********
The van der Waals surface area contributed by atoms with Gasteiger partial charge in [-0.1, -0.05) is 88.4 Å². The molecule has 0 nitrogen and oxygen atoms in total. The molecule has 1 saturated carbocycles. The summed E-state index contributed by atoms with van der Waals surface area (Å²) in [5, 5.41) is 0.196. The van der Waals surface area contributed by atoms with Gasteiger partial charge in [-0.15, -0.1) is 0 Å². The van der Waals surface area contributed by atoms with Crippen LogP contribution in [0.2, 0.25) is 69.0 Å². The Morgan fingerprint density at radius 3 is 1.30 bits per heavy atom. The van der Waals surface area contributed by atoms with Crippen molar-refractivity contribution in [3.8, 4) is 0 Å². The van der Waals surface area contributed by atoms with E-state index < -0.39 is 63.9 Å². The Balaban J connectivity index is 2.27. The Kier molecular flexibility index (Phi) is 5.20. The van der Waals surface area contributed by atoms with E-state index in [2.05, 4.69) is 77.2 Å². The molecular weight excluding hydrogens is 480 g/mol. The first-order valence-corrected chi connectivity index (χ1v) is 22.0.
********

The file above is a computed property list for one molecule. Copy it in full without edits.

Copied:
The van der Waals surface area contributed by atoms with Gasteiger partial charge in [-0.1, -0.05) is 88.4 Å². The molecule has 0 nitrogen and oxygen atoms in total. The molecule has 1 saturated carbocycles. The summed E-state index contributed by atoms with van der Waals surface area (Å²) in [5, 5.41) is 0.196. The van der Waals surface area contributed by atoms with Gasteiger partial charge in [-0.15, -0.1) is 0 Å². The van der Waals surface area contributed by atoms with Crippen LogP contribution in [0.2, 0.25) is 69.0 Å². The Morgan fingerprint density at radius 3 is 1.30 bits per heavy atom. The van der Waals surface area contributed by atoms with Crippen molar-refractivity contribution in [3.8, 4) is 0 Å². The van der Waals surface area contributed by atoms with E-state index < -0.39 is 63.9 Å². The Balaban J connectivity index is 2.27. The Kier molecular flexibility index (Phi) is 5.20. The van der Waals surface area contributed by atoms with E-state index in [2.05, 4.69) is 77.2 Å². The molecular weight excluding hydrogens is 480 g/mol. The first-order valence-corrected chi connectivity index (χ1v) is 22.0.